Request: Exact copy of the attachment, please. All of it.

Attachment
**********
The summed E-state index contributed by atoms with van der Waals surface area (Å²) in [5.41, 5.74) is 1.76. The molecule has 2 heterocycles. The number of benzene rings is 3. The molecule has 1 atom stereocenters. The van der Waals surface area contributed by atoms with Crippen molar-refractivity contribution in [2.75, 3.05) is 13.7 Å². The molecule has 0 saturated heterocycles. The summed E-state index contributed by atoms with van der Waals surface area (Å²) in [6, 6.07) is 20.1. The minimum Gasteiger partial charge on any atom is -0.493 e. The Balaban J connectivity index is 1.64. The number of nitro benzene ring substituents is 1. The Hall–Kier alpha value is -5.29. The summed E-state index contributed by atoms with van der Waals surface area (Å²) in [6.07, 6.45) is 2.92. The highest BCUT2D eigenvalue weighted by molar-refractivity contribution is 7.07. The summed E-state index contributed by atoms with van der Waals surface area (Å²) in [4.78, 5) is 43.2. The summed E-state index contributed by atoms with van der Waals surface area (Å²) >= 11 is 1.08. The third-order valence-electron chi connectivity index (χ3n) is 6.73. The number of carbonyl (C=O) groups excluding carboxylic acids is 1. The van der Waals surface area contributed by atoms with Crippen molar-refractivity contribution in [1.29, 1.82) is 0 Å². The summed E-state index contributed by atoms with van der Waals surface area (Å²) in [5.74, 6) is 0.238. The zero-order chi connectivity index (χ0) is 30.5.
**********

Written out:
The summed E-state index contributed by atoms with van der Waals surface area (Å²) in [5.41, 5.74) is 1.76. The molecule has 2 heterocycles. The number of benzene rings is 3. The molecule has 1 atom stereocenters. The van der Waals surface area contributed by atoms with Crippen molar-refractivity contribution in [2.75, 3.05) is 13.7 Å². The molecule has 0 saturated heterocycles. The summed E-state index contributed by atoms with van der Waals surface area (Å²) in [6, 6.07) is 20.1. The minimum Gasteiger partial charge on any atom is -0.493 e. The Balaban J connectivity index is 1.64. The number of nitro benzene ring substituents is 1. The Hall–Kier alpha value is -5.29. The summed E-state index contributed by atoms with van der Waals surface area (Å²) in [6.07, 6.45) is 2.92. The highest BCUT2D eigenvalue weighted by molar-refractivity contribution is 7.07. The summed E-state index contributed by atoms with van der Waals surface area (Å²) in [4.78, 5) is 43.2. The summed E-state index contributed by atoms with van der Waals surface area (Å²) >= 11 is 1.08. The third-order valence-electron chi connectivity index (χ3n) is 6.73. The number of carbonyl (C=O) groups excluding carboxylic acids is 1. The van der Waals surface area contributed by atoms with Crippen molar-refractivity contribution in [1.29, 1.82) is 0 Å². The summed E-state index contributed by atoms with van der Waals surface area (Å²) in [5.74, 6) is 0.238. The zero-order chi connectivity index (χ0) is 30.5.